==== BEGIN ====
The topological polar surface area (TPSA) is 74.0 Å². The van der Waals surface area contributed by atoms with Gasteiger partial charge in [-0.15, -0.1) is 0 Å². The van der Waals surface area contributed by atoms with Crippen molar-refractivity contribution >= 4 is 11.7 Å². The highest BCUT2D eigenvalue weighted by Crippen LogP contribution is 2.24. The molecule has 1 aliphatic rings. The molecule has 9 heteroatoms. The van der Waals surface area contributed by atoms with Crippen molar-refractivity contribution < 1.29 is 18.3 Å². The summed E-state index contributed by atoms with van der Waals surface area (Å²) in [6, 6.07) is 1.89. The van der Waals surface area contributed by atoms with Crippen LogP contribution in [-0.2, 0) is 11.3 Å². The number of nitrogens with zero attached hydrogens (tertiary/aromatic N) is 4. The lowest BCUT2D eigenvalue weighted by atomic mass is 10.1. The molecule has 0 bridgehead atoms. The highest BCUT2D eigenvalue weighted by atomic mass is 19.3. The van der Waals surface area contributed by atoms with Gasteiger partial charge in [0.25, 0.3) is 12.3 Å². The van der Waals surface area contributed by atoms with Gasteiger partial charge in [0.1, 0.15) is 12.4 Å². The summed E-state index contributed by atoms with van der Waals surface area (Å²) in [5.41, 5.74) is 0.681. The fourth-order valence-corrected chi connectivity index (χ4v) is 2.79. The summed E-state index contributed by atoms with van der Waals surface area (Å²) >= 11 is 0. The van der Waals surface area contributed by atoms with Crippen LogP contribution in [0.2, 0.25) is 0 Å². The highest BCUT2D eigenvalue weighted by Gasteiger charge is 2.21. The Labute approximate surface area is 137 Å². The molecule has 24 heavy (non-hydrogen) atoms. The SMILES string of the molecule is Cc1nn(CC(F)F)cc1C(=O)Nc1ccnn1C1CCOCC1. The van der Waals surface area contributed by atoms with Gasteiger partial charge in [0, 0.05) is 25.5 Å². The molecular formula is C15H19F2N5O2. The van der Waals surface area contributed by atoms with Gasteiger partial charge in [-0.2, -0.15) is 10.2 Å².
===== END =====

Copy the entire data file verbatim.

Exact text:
The topological polar surface area (TPSA) is 74.0 Å². The van der Waals surface area contributed by atoms with Gasteiger partial charge in [-0.15, -0.1) is 0 Å². The van der Waals surface area contributed by atoms with Crippen molar-refractivity contribution >= 4 is 11.7 Å². The highest BCUT2D eigenvalue weighted by Crippen LogP contribution is 2.24. The molecule has 1 aliphatic rings. The molecule has 9 heteroatoms. The van der Waals surface area contributed by atoms with Crippen molar-refractivity contribution < 1.29 is 18.3 Å². The summed E-state index contributed by atoms with van der Waals surface area (Å²) in [6, 6.07) is 1.89. The van der Waals surface area contributed by atoms with Crippen LogP contribution in [-0.2, 0) is 11.3 Å². The number of nitrogens with zero attached hydrogens (tertiary/aromatic N) is 4. The lowest BCUT2D eigenvalue weighted by atomic mass is 10.1. The molecule has 0 bridgehead atoms. The highest BCUT2D eigenvalue weighted by atomic mass is 19.3. The van der Waals surface area contributed by atoms with Gasteiger partial charge in [0.25, 0.3) is 12.3 Å². The van der Waals surface area contributed by atoms with Gasteiger partial charge in [0.1, 0.15) is 12.4 Å². The summed E-state index contributed by atoms with van der Waals surface area (Å²) in [5.41, 5.74) is 0.681. The fourth-order valence-corrected chi connectivity index (χ4v) is 2.79. The summed E-state index contributed by atoms with van der Waals surface area (Å²) >= 11 is 0. The van der Waals surface area contributed by atoms with Crippen LogP contribution in [0.2, 0.25) is 0 Å². The highest BCUT2D eigenvalue weighted by Gasteiger charge is 2.21. The Labute approximate surface area is 137 Å². The molecule has 24 heavy (non-hydrogen) atoms. The SMILES string of the molecule is Cc1nn(CC(F)F)cc1C(=O)Nc1ccnn1C1CCOCC1. The van der Waals surface area contributed by atoms with Gasteiger partial charge in [0, 0.05) is 25.5 Å². The molecular formula is C15H19F2N5O2. The van der Waals surface area contributed by atoms with Gasteiger partial charge in [-0.2, -0.15) is 10.2 Å².